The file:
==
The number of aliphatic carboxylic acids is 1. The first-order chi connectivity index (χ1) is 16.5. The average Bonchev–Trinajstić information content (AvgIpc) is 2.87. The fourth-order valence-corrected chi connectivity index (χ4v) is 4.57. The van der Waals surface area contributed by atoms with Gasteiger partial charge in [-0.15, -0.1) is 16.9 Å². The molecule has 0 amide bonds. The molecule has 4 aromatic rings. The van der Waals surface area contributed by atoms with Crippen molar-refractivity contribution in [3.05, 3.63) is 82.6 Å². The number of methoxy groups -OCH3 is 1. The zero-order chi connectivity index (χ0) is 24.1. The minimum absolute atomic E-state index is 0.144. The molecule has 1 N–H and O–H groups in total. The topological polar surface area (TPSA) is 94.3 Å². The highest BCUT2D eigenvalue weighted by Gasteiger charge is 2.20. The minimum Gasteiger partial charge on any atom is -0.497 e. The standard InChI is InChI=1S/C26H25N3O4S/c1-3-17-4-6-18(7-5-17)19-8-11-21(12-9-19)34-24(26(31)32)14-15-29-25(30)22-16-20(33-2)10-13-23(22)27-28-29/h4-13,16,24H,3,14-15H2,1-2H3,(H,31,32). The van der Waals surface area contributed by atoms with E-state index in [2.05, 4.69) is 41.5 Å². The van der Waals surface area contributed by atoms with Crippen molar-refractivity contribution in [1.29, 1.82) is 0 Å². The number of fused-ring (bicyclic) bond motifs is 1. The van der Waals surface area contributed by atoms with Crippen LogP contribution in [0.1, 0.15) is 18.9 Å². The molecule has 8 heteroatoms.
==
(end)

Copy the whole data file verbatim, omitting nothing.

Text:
The number of aliphatic carboxylic acids is 1. The first-order chi connectivity index (χ1) is 16.5. The average Bonchev–Trinajstić information content (AvgIpc) is 2.87. The fourth-order valence-corrected chi connectivity index (χ4v) is 4.57. The van der Waals surface area contributed by atoms with Gasteiger partial charge in [-0.15, -0.1) is 16.9 Å². The molecule has 0 amide bonds. The molecule has 4 aromatic rings. The van der Waals surface area contributed by atoms with Crippen molar-refractivity contribution in [3.05, 3.63) is 82.6 Å². The number of methoxy groups -OCH3 is 1. The zero-order chi connectivity index (χ0) is 24.1. The minimum absolute atomic E-state index is 0.144. The molecule has 1 N–H and O–H groups in total. The topological polar surface area (TPSA) is 94.3 Å². The highest BCUT2D eigenvalue weighted by Gasteiger charge is 2.20. The minimum Gasteiger partial charge on any atom is -0.497 e. The standard InChI is InChI=1S/C26H25N3O4S/c1-3-17-4-6-18(7-5-17)19-8-11-21(12-9-19)34-24(26(31)32)14-15-29-25(30)22-16-20(33-2)10-13-23(22)27-28-29/h4-13,16,24H,3,14-15H2,1-2H3,(H,31,32). The van der Waals surface area contributed by atoms with E-state index in [2.05, 4.69) is 41.5 Å². The van der Waals surface area contributed by atoms with Crippen molar-refractivity contribution in [1.29, 1.82) is 0 Å². The number of fused-ring (bicyclic) bond motifs is 1. The van der Waals surface area contributed by atoms with Crippen LogP contribution in [0.1, 0.15) is 18.9 Å². The molecule has 8 heteroatoms.